While protein has been added to foods in the past to, among other things, upgrade the nutritional value of the food, these additions have always depressed the expansion properties of the food rather than increase them and, accordingly, have been unacceptable for pulfing composition. Thus, as a commercial operation, proteins have not been successfully incorporated into puffed foods.

However, efforts have been made in the art to use protein materials in puffed snack foods and these efforts may 3,851,081 Patented Nov. 26, 1974 be illustrated by the process of British Pat. 1,262,510, which disclosure is incorporated herein by reference. In this noteable attempt at using protein in a puffed snack food, a moist crumbly mix of isoelectric casein and water (with or without other ingredients such as wheat flour and corn starch) is prepared and subjected to mechanical pressure and extrusion. The pre-shape so obtained is then heated to a water-boiling temperature to cause pufling. While this process is indeed capable of using protein in snack foods, it still suffers from the prior disadvantages in that the texture and mouth feel are adversely affected by the protein content, although the product is better than that obtained by simply incorporating a raw protein into the snack food. Additionally, when other ingredients are used such as corn starch, as opposed to the protein alone, the amount of other ingredients is limited to that which will still allow the extruded mass of pro-shape to have the glassy translucent appearance, i.e., the protein must be present in substantially major amounts. Thus, such relatively large amounts of protein considerably alters the taste of snack food.

The present invention departs from these prior art practices in that the protein utilized is: a protein gel which contains specific amounts of bound water, as hereinafter more fully defined. For purposes of the present specification, a protein gel is defined as a coagulated collodial system having a three-dimensional network of protein structure and the interstices of the structure having water dispersed therein. It should also be noted that the softening or melting point of the protein gel is inversely proportional to its moisture content. Of course, the precise melting point of a gel will also depend on the particular protein used to form the gel. For purposes of the present invention, however, the gel should have a melting temperature between about 250 F. and 550 F.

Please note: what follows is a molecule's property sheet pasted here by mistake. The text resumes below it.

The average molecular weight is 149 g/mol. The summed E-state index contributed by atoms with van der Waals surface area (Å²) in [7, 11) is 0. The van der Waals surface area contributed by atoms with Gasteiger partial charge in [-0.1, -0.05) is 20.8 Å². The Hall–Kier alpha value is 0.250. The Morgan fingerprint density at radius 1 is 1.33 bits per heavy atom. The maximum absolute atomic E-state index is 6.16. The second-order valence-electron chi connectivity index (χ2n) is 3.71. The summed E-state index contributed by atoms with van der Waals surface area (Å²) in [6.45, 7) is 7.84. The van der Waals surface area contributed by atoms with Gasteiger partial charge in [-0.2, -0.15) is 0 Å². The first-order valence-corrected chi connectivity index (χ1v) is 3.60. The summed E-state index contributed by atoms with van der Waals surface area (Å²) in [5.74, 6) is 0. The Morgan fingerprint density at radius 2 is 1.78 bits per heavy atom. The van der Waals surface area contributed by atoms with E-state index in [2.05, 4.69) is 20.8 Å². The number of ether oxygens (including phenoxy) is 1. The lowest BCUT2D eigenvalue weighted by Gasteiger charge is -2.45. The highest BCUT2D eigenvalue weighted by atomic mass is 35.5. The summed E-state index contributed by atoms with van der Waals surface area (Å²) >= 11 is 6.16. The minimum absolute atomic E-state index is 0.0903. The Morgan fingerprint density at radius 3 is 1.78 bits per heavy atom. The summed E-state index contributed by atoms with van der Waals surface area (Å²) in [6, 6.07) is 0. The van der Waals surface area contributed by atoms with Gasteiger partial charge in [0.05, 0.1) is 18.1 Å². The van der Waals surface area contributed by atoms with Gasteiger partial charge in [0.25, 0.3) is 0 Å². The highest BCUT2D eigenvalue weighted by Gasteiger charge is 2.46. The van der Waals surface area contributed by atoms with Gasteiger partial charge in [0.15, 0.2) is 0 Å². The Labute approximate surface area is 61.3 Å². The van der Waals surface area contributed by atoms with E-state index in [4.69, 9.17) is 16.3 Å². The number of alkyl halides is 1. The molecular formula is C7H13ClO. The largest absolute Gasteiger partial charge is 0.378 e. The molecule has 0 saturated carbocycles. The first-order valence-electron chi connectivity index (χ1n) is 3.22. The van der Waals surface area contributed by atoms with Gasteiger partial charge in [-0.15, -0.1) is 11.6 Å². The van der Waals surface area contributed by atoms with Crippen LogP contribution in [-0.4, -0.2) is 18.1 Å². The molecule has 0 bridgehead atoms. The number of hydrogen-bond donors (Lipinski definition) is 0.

The protein gel may be made from any animal or vegetable protein which is capable of absorbing and retaining additional water and thereby forming a gel of the present nature. For example, animal protein such as conventional gelatin, or vegetable protein, such as acid soy protein, or milk protein, such as acid casein or sodium caseinate, may be used. Also, egg protein, such as lacto albumen, may be used.

It is critical to the invention that the protein be in the form of a gel, as described above. If the protein intended for use is not in a gel form, it must be placed in the gel form before use With the present invention. The protein may be placed in the gel state by absorbing water into colloidal protein. Thus, a dilute solution of colloidal dispersion of the protein is dried to the correct moisture content or water in intimate contact with the protein may be mechanically worked and absorbed into the protein. In any case, after the water is absorbed by the protein, the mixture must be allowed to dry at a rate sufficiently slow as to allow time for the proteins molecules and colloidal particles to be arranged in a gel structure. Thus, rapid drying methods cannot be used to make the gel of the present invention, e.g., spray drying and the like. Gel formation can be determined since the dried gel composition will be brittle and vitreous or glass-like in appearance and somewhat translucent, e.g., will have an appearance resembling a translucent plastic solid.